A focus exhibition of works by American artist Philip Guston (1913–1980) at the National Gallery of Art
inaugurates a new series of shows in the Tower Gallery of the East Building that center around developments in art since the 1970s. A dramatic and meditative space, the Tower is among the most elegant in the I.M. Pei building, which opened in 1978.
Home to the popular exhibition of Matisse "cut-outs" for nearly a decade, the Tower Gallery now showcases seven major paintings and nine works on paper by Guston that chart the artist's career from 1949 to 1980. On view February 1 through September 13, 2009, In the Tower: Philip Guston includes works drawn largely from the Gallery's own collection and features a six-minute film specially made for the exhibition. Many of the works were donated to the Gallery by Edward R. Broida, and others were given by Musa Guston, the artist's widow.
"Dedicating the Tower space to a series of focus exhibitions will enrich the visitor's experience of the East Building and bring to light the works of pivotal and emerging artists since 1970," said Earl A. Powell III, director, National Gallery of Art. "We hope that reinstalling the Matisse cut-outs in the Concourse galleries will make them accessible to more visitors and inspire artists of all ages seeing these for the first time."
The Matisse Cut-Outs
Created during the last 15 years of Matisse's life, the cut-outs—monumental paper collages mounted on equally large canvases—have been relocated to the Concourse galleries where five of them are on view from 10:00 am to 3:00 pm every day. For the first time, the cut-outs appear alongside a rare life-size costume made by Matisse in 1919 for the Ballets Russes.
In the Tower: Philip Guston
For more than five decades Guston explored painting, from the mural art of the Depression through mid-century abstract expressionism to a raw new imagery beginning in the sixties His shocking return to figuration soon after, influenced by comic books and politics, paved the way for numerous developments in contemporary art.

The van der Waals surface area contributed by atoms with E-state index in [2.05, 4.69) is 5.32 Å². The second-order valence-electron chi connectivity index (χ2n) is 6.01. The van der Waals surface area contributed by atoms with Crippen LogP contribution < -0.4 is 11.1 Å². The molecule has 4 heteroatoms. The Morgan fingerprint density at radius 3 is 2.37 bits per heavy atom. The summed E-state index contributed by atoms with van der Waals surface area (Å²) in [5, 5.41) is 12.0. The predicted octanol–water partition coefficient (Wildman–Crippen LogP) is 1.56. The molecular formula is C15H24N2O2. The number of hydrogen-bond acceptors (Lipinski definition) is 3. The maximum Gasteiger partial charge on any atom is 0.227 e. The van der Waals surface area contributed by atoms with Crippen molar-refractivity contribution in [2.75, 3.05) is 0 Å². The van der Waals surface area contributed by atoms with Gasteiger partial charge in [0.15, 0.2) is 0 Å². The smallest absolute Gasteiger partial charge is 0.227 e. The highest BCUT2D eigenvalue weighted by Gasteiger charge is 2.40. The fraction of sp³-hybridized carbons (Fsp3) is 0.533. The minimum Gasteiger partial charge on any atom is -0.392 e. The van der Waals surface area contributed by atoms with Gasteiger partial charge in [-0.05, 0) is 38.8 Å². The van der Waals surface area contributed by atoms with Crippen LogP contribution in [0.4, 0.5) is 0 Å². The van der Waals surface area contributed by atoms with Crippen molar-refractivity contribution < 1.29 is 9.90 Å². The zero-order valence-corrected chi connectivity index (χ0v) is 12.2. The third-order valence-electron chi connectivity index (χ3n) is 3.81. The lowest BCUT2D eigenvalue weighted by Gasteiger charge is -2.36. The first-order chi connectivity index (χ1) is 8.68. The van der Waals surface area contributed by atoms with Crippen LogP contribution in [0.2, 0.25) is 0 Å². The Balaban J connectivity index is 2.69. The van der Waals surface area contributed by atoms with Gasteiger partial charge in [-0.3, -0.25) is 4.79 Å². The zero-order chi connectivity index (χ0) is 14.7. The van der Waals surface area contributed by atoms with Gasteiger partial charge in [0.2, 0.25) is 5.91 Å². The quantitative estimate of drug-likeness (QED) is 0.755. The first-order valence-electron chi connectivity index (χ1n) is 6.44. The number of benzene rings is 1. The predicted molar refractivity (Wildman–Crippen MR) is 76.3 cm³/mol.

Guston was born Philip Goldstein in Montreal in 1913 and moved with his family to Los Angeles in 1919. His early years were marked by tragedy and violence. Exposure to local Ku Klux Klan activity politicized the artist, whose first works depict hooded figures and lynchings. In 1936 he joined his high-school friend Jackson Pollock in New York City, and for the next ten years he made a living as a New Deal muralist and college art teacher.
Around 1950 Guston's style changed dramatically. In Review (1949–1950) the figurative imagery of his early work gives way to abstraction, as distorted forms are washed over with red, a color that would become his trademark. A second change in Guston's style is apparent in works such as Untitled (1964), in which mysterious gray shapes emerge from a hash of black-and-white strokes.
In 1970 Guston shocked the art world with his most pivotal change—he reintroduced the figure to his paintings and works on paper, seen in the large pointing hand and outstretched arm in Courtroom of that same year. Political unrest triggered a return of Klansmen imagery, but now through the lens of the comics. While Guston's career seemed to shift dramatically, his spontaneous, painterly approach and fondness for red remained constant.
Ambiguous imagery prevails in the later paintings in the exhibition. In Rug (1976) a pile of legs oddly recalls photographs of concentration camp victims as well as Robert Crumb's Keep on Truckin' figure. In Ladder (1978) a wig parted in the middle refers not only to Guston's wife, Musa, but to Constantin Brancusi's sculpture The Kiss (1916). Despite failing health, Guston continued to paint prolifically. He helped install a major retrospective of his work in early 1980 and died later that year.